According to her, good research ensures that the Philippines’ scientific community will be internationally recognized, which will hopefully encourage foreign scientists to work with Filipinos.

Furthermore, her personal advocacy to develop younger generations gives her confidence in future climate scientists.

She also wants to use science to work with the local government and local communities. “[Science] seems so disjoint from the needs of the community. Hopefully, we can give them science that they can use for decision making,” she said.

Helping through education

Pinugu won her Towns award for founding Mano Amiga Academy, Taguig City, a non-profit school that aims to help underprivileged families through education. She is currently the school’s executive director.

In an interview with The GUIDON, Pinugu said that the goal of Mano Amiga is to enable children from low-income families to receive high quality and holistic education that they would not have access to otherwise.

“Everyone says that education is the great equalizer,” she said.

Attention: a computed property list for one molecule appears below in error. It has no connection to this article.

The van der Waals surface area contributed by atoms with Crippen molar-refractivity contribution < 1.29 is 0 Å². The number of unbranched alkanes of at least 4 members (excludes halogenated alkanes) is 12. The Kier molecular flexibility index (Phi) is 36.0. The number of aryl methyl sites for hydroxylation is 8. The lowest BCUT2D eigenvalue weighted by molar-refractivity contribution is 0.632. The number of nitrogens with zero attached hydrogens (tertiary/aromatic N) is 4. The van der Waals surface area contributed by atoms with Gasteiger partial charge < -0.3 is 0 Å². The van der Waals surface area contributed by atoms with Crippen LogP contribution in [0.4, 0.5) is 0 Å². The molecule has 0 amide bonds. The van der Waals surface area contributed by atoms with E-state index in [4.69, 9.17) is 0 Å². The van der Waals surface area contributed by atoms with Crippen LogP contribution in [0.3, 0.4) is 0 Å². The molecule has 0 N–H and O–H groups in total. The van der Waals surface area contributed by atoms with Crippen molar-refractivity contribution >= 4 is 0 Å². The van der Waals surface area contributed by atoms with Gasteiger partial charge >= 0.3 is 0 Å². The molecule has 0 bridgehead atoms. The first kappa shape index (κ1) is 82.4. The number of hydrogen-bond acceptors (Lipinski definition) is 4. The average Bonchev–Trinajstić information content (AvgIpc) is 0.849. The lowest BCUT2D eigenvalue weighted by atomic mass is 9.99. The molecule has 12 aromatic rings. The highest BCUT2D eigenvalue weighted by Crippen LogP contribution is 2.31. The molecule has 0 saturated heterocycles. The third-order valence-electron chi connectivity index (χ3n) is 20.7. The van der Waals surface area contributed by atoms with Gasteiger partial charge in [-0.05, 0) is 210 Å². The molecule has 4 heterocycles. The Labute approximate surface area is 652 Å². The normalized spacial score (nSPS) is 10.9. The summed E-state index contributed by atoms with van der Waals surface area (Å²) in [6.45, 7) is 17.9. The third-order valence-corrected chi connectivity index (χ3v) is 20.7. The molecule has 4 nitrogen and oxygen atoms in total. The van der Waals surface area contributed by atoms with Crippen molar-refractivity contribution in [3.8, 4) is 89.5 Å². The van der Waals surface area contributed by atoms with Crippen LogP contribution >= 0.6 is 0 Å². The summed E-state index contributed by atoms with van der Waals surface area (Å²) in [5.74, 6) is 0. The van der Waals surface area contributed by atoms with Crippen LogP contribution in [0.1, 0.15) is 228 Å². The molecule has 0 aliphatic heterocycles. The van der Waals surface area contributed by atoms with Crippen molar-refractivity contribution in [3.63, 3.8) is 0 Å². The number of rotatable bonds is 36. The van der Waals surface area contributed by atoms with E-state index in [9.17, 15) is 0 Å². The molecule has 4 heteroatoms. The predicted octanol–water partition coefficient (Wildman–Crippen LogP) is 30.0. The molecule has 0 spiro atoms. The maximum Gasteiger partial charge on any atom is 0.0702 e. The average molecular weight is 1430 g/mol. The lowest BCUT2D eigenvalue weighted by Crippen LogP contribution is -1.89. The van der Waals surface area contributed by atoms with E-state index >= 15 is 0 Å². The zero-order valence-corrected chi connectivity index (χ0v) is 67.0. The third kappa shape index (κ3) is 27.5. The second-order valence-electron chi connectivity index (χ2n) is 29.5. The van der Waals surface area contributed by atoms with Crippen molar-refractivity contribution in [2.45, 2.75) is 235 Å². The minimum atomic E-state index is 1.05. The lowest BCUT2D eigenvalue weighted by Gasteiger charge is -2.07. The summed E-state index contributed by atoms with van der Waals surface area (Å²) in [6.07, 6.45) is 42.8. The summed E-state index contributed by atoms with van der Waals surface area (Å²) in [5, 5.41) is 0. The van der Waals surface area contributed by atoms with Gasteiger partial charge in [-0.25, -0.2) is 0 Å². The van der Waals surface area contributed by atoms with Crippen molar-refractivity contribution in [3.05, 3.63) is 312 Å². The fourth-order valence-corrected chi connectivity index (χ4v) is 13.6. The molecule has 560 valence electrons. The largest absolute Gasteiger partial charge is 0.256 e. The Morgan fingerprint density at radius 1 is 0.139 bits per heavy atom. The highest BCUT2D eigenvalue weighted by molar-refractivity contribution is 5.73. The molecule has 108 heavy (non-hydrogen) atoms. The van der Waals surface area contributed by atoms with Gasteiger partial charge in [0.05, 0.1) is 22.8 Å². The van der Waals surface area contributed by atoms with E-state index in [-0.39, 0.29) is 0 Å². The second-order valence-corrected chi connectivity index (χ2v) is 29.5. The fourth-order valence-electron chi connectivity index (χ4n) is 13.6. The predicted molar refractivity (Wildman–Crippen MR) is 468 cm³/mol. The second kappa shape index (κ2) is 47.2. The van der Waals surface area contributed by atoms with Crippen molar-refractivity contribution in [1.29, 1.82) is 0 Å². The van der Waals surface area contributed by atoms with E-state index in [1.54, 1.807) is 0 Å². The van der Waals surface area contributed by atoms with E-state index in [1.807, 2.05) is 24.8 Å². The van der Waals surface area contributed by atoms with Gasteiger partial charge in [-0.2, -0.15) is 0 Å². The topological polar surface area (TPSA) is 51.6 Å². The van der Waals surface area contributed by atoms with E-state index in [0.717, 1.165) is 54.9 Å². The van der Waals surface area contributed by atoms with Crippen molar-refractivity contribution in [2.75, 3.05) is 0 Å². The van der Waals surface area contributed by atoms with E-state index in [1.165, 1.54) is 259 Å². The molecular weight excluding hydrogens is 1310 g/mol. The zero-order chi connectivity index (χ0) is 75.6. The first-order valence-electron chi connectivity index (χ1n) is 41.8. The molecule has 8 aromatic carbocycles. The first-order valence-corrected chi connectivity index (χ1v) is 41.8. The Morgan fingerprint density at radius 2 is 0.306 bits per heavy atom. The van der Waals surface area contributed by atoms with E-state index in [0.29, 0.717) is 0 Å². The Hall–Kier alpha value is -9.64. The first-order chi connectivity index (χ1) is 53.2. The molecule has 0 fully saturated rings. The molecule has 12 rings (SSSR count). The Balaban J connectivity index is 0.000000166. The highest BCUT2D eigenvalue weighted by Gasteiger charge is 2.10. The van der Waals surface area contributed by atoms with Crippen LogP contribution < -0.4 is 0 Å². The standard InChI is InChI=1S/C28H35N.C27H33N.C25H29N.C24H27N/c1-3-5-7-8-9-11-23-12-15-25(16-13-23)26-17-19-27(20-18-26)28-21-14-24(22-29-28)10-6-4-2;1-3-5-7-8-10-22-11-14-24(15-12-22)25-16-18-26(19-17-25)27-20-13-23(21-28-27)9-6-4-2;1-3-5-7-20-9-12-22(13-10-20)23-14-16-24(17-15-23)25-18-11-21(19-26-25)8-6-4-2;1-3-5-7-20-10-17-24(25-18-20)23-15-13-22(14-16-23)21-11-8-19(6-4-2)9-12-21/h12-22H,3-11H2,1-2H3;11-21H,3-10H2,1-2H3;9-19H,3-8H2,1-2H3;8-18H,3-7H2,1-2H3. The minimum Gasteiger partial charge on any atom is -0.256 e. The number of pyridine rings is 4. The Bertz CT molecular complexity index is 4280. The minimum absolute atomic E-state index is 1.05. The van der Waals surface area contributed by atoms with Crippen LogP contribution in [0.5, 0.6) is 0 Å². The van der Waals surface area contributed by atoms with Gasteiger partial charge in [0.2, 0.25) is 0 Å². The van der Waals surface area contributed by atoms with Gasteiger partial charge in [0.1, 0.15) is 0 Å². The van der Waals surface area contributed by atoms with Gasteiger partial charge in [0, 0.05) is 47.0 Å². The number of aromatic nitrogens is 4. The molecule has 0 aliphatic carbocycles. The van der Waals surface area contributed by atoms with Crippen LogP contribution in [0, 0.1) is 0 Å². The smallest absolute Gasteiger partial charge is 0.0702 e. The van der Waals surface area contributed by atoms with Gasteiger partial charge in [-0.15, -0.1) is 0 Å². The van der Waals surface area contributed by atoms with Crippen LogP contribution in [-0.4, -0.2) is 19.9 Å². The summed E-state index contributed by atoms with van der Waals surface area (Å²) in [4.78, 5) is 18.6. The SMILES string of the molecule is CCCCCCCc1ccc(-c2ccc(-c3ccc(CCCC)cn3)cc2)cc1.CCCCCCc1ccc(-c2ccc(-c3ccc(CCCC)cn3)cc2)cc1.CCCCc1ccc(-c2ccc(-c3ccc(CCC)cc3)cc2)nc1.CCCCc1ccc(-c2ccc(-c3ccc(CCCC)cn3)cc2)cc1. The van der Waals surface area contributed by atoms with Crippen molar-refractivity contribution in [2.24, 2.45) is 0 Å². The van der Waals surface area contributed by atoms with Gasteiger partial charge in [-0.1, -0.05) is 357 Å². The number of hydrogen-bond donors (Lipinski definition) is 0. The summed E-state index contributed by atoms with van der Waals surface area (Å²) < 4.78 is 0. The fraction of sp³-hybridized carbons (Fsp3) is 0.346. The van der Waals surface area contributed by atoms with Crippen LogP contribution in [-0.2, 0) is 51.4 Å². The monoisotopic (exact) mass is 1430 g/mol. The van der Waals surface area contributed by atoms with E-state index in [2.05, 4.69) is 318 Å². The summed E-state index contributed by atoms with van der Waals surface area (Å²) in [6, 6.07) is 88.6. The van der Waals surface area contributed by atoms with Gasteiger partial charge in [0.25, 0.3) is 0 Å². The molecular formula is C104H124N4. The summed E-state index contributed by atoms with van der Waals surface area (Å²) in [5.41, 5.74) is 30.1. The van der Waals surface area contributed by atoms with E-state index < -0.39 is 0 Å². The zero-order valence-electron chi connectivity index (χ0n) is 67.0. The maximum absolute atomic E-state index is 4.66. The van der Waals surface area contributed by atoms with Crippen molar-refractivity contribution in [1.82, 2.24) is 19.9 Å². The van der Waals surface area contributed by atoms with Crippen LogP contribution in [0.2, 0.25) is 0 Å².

To assist in the financial funding of Mano Amiga Academy, Pinugu also built Bistro 3846, a high-end cafeteria, in Everest Academy in Manila. All proceeds from the said cafeteria are donated to the Mano Amiga Academy scholarship fund.

Bistro 3846 also provides training and employment to the members of the less fortunate families that are members of the school community.

Pinugu felt humbled when chosen as Towns finalist. She also said that she felt grateful because her recognition will help generate greater awareness of Mano Amiga.

She believes that her responsibility as a Towns awardee is to demonstrate the ability of the youth.

“[I can show that the youth can] contribute to the betterment of society and, more importantly, the ability to sustain that drive, enthusiasm and zeal for doing good,” Pinugu said.

At present, her priority is refining Mano Amiga’s school and business model, as well as creating other branches of the school.

Her goal is to build 15 self-sustaining Mano Amiga schools by 2025.

Role of Ateneo women

Narisma and Pinugu shared their insights on what being an Ateneo woman means to them and how it has contributed to their success.